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Tropical Storm Barry, Wimbledon semifinals, R. Kelly case: 5 things to know Friday

USA TODAY logo USA TODAY 7/12/2019 Editors
a group of people standing around a fire hydrant: St. Bernard Parish Sheriff's Office inmate workers move free sandbags for residents in Chalmette, La., July 11, 2019 ahead of ahead of Tropical Storm Barry from the Gulf of Mexico. © Matthew Hinton, AP St. Bernard Parish Sheriff's Office inmate workers move free sandbags for residents in Chalmette, La., July 11, 2019 ahead of ahead of Tropical Storm Barry from the Gulf of Mexico.

Storm Barry threatens repeat of 2016 flooding

Emergency responders are bracing for the possible arrival of tropical storm Barry on Friday as it threatened to turn into the first hurricane of the season. Barry, the second named storm of the 2019 Atlantic hurricane season, formed Thursday in the Gulf of Mexico. Louisiana Gov. John Bel Edwards declared a state of emergency, warning that the "entire coast of Louisiana is at play in this storm." The warnings came on the same day that a National Oceanographic and Atmospheric Administration report warned Americans of a "floodier" future. More than 2 million people were under some level of advisory or warning as the storm approached.  

Pence visit, House hearing to examine migrant detention centers

The conditions that migrants and refugees face in U.S. detention facilities will be in the spotlight – literally – on Friday as Vice President Mike Pence visits a Border Patrol facility in Texas and lawmakers on the House Oversight and Reform Committee hold a hearing on the issue. Overcrowding at the facilities was described as "a ticking time bomb" in a June inspector general's report. While Democrats have lambasted the administration over the treatment of migrants, Pence has accused them of initially denying there was a crisis at the border and then delaying funding for the facilities. Pence says he will bring TV cameras when he visits the McAllen, Texas, facility to prove it is providing needed care, but also to show it "is a system that is overwhelmed."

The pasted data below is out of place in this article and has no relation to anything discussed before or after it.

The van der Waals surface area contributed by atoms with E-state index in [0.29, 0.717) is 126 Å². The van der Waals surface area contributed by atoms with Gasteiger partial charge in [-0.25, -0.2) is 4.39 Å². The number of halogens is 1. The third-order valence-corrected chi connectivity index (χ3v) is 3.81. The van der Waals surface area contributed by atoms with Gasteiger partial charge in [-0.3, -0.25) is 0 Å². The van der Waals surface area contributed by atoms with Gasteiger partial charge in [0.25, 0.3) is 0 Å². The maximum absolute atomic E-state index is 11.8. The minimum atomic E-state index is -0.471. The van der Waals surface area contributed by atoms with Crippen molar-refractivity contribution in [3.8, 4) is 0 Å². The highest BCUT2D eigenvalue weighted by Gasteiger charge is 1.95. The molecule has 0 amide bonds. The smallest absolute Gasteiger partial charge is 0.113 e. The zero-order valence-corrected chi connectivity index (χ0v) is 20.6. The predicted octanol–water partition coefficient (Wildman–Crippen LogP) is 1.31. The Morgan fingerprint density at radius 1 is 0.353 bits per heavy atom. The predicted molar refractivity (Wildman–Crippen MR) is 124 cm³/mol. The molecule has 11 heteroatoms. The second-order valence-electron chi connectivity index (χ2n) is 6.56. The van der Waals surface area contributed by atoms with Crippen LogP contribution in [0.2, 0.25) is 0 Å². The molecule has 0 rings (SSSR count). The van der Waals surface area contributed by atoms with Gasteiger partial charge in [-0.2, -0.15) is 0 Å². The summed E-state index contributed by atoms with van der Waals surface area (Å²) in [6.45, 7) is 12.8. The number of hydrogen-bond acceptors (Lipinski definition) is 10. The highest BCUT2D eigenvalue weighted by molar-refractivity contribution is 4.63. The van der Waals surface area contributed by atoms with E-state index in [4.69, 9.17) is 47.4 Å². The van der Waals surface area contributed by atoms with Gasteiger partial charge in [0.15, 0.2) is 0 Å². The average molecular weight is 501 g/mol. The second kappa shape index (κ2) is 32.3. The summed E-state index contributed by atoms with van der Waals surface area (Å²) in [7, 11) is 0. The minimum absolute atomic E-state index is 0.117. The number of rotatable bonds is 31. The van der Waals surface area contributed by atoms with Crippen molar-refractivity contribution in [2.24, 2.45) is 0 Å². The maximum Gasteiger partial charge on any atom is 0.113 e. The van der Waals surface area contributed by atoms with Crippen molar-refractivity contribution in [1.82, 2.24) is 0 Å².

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More information expected after R. Kelly arrested on new charges

R&B singer R. Kelly was arrested by federal authorities in Chicago Thursday on new sex crime charges, an official confirmed to USA TODAY. A spokesman for the U.S. Attorney's Office for the Northern District of Illinois said the charges included child pornography, enticement of a minor, and obstruction of justice. The singer, 52, has already been charged with two sets of multiple sex-crimes (including aggravated criminal sexual assault, criminal sexual assault by force, aggravated criminal sexual abuse and aggravated criminal sexual abuse against an accuser who was between the ages of 13 and 17). Kelly's spokesman Darrell Johnson confirmed Kelly had been arrested and said he will hold a press conference early Friday in Atlanta.

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Wimbledon: Federer-Nadal match to determine greatest ever? 

The women's final at Wimbledon is set, with Serena Williams reaching her 32nd career Grand Slam final. Williams will play Simona Halep on Saturday. The men's finalists will be decided on Friday. Defending Wimbledon champ Novak Djokovic will face Roberto Bautista Agut in the first semifinal at 8 a.m. ET (on ESPN). The semifinal to follow will have a huge impact on each players' legacies. Roger Federer is an eight-time Wimbledon champ; Rafael Nadal has won it twice. This will be the 40th meeting for Federer and Nadal, who have combined to win 38 Grand Slam titles. 

Alaska faces deadline on severe budget cuts

The Alaska Legislature has until Friday to meet a constitutional deadline to override Gov. Mike Dunleavy’s vetoes of more than $400 million in state spending, including $130 million for higher education. The University of Alaska says it may lay off more than 1,000 and cut dozens of programs if the cuts go through. The legislature met Wednesday to vote on whether to override the vetoes, but only 38 lawmakers convened in the state capital, not enough to reach the necessary 45 votes. The remaining 22 legislators, who support the governor, met at a middle school 800 miles away. Alaska is having money troubles due to a decline in oil production and worldwide oil and gas prices.

Contributing: Associated Press

This article originally appeared on USA TODAY: Tropical Storm Barry, Wimbledon semifinals, R. Kelly case: 5 things to know Friday

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